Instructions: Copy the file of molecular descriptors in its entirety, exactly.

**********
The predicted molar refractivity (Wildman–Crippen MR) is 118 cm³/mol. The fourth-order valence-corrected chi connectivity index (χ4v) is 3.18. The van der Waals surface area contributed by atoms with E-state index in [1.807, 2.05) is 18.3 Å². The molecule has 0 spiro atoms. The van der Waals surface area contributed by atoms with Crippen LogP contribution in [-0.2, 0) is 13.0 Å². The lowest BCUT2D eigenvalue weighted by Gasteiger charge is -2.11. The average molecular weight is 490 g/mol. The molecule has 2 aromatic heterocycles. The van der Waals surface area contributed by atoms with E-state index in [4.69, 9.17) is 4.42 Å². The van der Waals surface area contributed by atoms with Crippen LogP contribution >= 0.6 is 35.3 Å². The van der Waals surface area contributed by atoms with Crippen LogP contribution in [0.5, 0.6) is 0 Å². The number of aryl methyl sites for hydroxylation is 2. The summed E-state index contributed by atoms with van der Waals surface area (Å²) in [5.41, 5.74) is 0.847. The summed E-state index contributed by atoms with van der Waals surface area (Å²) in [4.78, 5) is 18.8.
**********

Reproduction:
The predicted molar refractivity (Wildman–Crippen MR) is 118 cm³/mol. The fourth-order valence-corrected chi connectivity index (χ4v) is 3.18. The van der Waals surface area contributed by atoms with E-state index in [1.807, 2.05) is 18.3 Å². The molecule has 0 spiro atoms. The van der Waals surface area contributed by atoms with Crippen LogP contribution in [-0.2, 0) is 13.0 Å². The lowest BCUT2D eigenvalue weighted by Gasteiger charge is -2.11. The average molecular weight is 490 g/mol. The molecule has 2 aromatic heterocycles. The van der Waals surface area contributed by atoms with E-state index in [4.69, 9.17) is 4.42 Å². The van der Waals surface area contributed by atoms with Crippen LogP contribution >= 0.6 is 35.3 Å². The van der Waals surface area contributed by atoms with Crippen LogP contribution in [0.5, 0.6) is 0 Å². The number of aryl methyl sites for hydroxylation is 2. The summed E-state index contributed by atoms with van der Waals surface area (Å²) in [5.41, 5.74) is 0.847. The summed E-state index contributed by atoms with van der Waals surface area (Å²) in [4.78, 5) is 18.8.